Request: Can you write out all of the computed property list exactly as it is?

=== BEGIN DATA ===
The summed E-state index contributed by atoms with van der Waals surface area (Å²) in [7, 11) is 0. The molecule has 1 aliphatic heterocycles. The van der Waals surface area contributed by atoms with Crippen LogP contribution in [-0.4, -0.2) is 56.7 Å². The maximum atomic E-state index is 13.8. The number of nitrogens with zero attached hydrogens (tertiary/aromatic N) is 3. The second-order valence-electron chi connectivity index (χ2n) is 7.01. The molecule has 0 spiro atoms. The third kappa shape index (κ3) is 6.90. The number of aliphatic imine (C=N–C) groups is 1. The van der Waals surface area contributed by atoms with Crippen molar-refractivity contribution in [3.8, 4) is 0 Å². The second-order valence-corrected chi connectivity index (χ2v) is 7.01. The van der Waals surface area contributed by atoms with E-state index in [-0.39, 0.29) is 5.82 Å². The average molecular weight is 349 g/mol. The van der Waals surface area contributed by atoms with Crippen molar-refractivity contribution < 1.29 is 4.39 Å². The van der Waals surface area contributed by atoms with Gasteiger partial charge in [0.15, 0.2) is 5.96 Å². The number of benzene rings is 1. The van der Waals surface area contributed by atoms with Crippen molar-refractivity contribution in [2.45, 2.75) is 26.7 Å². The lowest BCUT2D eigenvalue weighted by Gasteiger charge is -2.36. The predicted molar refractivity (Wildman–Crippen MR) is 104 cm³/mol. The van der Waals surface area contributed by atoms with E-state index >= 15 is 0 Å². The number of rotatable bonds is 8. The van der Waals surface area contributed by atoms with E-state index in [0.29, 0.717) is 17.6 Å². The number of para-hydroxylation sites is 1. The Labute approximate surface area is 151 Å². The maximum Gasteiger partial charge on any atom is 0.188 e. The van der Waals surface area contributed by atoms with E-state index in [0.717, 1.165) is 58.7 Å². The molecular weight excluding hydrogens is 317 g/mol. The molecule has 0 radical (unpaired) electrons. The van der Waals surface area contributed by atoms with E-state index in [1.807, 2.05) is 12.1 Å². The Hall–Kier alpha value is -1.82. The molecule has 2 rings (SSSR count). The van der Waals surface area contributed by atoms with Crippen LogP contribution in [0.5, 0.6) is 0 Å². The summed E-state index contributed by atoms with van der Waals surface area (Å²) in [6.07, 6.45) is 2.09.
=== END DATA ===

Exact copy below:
The summed E-state index contributed by atoms with van der Waals surface area (Å²) in [7, 11) is 0. The molecule has 1 aliphatic heterocycles. The van der Waals surface area contributed by atoms with Crippen LogP contribution in [-0.4, -0.2) is 56.7 Å². The maximum atomic E-state index is 13.8. The number of nitrogens with zero attached hydrogens (tertiary/aromatic N) is 3. The second-order valence-electron chi connectivity index (χ2n) is 7.01. The molecule has 0 spiro atoms. The third kappa shape index (κ3) is 6.90. The number of aliphatic imine (C=N–C) groups is 1. The van der Waals surface area contributed by atoms with Crippen molar-refractivity contribution in [3.8, 4) is 0 Å². The second-order valence-corrected chi connectivity index (χ2v) is 7.01. The van der Waals surface area contributed by atoms with E-state index in [-0.39, 0.29) is 5.82 Å². The average molecular weight is 349 g/mol. The van der Waals surface area contributed by atoms with Crippen molar-refractivity contribution < 1.29 is 4.39 Å². The van der Waals surface area contributed by atoms with Gasteiger partial charge in [0.15, 0.2) is 5.96 Å². The number of benzene rings is 1. The van der Waals surface area contributed by atoms with Crippen molar-refractivity contribution in [2.45, 2.75) is 26.7 Å². The lowest BCUT2D eigenvalue weighted by Gasteiger charge is -2.36. The predicted molar refractivity (Wildman–Crippen MR) is 104 cm³/mol. The van der Waals surface area contributed by atoms with E-state index >= 15 is 0 Å². The number of rotatable bonds is 8. The van der Waals surface area contributed by atoms with E-state index in [0.29, 0.717) is 17.6 Å². The number of para-hydroxylation sites is 1. The Labute approximate surface area is 151 Å². The maximum Gasteiger partial charge on any atom is 0.188 e. The van der Waals surface area contributed by atoms with E-state index in [0.717, 1.165) is 58.7 Å². The molecular weight excluding hydrogens is 317 g/mol. The molecule has 0 radical (unpaired) electrons. The van der Waals surface area contributed by atoms with E-state index in [1.807, 2.05) is 12.1 Å². The Hall–Kier alpha value is -1.82. The molecule has 2 rings (SSSR count). The van der Waals surface area contributed by atoms with Crippen LogP contribution in [0.5, 0.6) is 0 Å². The summed E-state index contributed by atoms with van der Waals surface area (Å²) in [6.07, 6.45) is 2.09.